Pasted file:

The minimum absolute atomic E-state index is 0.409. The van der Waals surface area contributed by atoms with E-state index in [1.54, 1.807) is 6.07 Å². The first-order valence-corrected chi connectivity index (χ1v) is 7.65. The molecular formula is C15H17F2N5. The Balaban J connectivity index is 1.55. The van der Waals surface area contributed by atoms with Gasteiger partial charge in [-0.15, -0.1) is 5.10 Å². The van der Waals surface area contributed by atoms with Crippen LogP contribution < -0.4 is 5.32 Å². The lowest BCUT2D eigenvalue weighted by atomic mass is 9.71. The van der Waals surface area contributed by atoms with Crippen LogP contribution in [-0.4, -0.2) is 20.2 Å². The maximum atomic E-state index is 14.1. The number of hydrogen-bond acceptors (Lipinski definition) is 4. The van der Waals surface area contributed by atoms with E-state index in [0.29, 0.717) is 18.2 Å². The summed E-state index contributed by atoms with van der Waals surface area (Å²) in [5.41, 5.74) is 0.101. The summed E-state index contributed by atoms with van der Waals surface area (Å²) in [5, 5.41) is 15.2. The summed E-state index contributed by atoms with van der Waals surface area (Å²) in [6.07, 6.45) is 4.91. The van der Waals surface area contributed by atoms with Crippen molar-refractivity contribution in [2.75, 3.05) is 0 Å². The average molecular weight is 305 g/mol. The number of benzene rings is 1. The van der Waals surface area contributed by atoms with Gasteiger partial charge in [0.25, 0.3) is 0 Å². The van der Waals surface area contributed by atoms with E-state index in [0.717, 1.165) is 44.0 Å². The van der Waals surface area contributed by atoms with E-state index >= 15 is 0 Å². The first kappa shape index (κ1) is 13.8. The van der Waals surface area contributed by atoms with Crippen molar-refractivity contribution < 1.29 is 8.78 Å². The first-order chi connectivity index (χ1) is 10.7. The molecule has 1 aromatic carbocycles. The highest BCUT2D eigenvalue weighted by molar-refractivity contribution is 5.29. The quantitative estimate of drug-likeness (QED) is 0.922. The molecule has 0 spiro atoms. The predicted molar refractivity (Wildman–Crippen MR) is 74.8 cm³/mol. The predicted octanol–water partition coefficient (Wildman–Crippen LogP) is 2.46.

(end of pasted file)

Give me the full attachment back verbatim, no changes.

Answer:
The minimum absolute atomic E-state index is 0.409. The van der Waals surface area contributed by atoms with E-state index in [1.54, 1.807) is 6.07 Å². The first-order valence-corrected chi connectivity index (χ1v) is 7.65. The molecular formula is C15H17F2N5. The Balaban J connectivity index is 1.55. The van der Waals surface area contributed by atoms with Gasteiger partial charge in [-0.15, -0.1) is 5.10 Å². The van der Waals surface area contributed by atoms with Crippen LogP contribution < -0.4 is 5.32 Å². The lowest BCUT2D eigenvalue weighted by atomic mass is 9.71. The van der Waals surface area contributed by atoms with Crippen LogP contribution in [-0.4, -0.2) is 20.2 Å². The maximum atomic E-state index is 14.1. The number of hydrogen-bond acceptors (Lipinski definition) is 4. The van der Waals surface area contributed by atoms with E-state index in [0.29, 0.717) is 18.2 Å². The summed E-state index contributed by atoms with van der Waals surface area (Å²) in [5.41, 5.74) is 0.101. The summed E-state index contributed by atoms with van der Waals surface area (Å²) in [5, 5.41) is 15.2. The summed E-state index contributed by atoms with van der Waals surface area (Å²) in [6.07, 6.45) is 4.91. The van der Waals surface area contributed by atoms with Crippen molar-refractivity contribution in [2.75, 3.05) is 0 Å². The average molecular weight is 305 g/mol. The number of benzene rings is 1. The van der Waals surface area contributed by atoms with Gasteiger partial charge in [0.25, 0.3) is 0 Å². The van der Waals surface area contributed by atoms with E-state index in [0.717, 1.165) is 44.0 Å². The van der Waals surface area contributed by atoms with E-state index >= 15 is 0 Å². The first kappa shape index (κ1) is 13.8. The van der Waals surface area contributed by atoms with Crippen molar-refractivity contribution < 1.29 is 8.78 Å². The first-order chi connectivity index (χ1) is 10.7. The molecule has 1 aromatic carbocycles. The highest BCUT2D eigenvalue weighted by molar-refractivity contribution is 5.29. The quantitative estimate of drug-likeness (QED) is 0.922. The molecule has 0 spiro atoms. The predicted molar refractivity (Wildman–Crippen MR) is 74.8 cm³/mol. The predicted octanol–water partition coefficient (Wildman–Crippen LogP) is 2.46.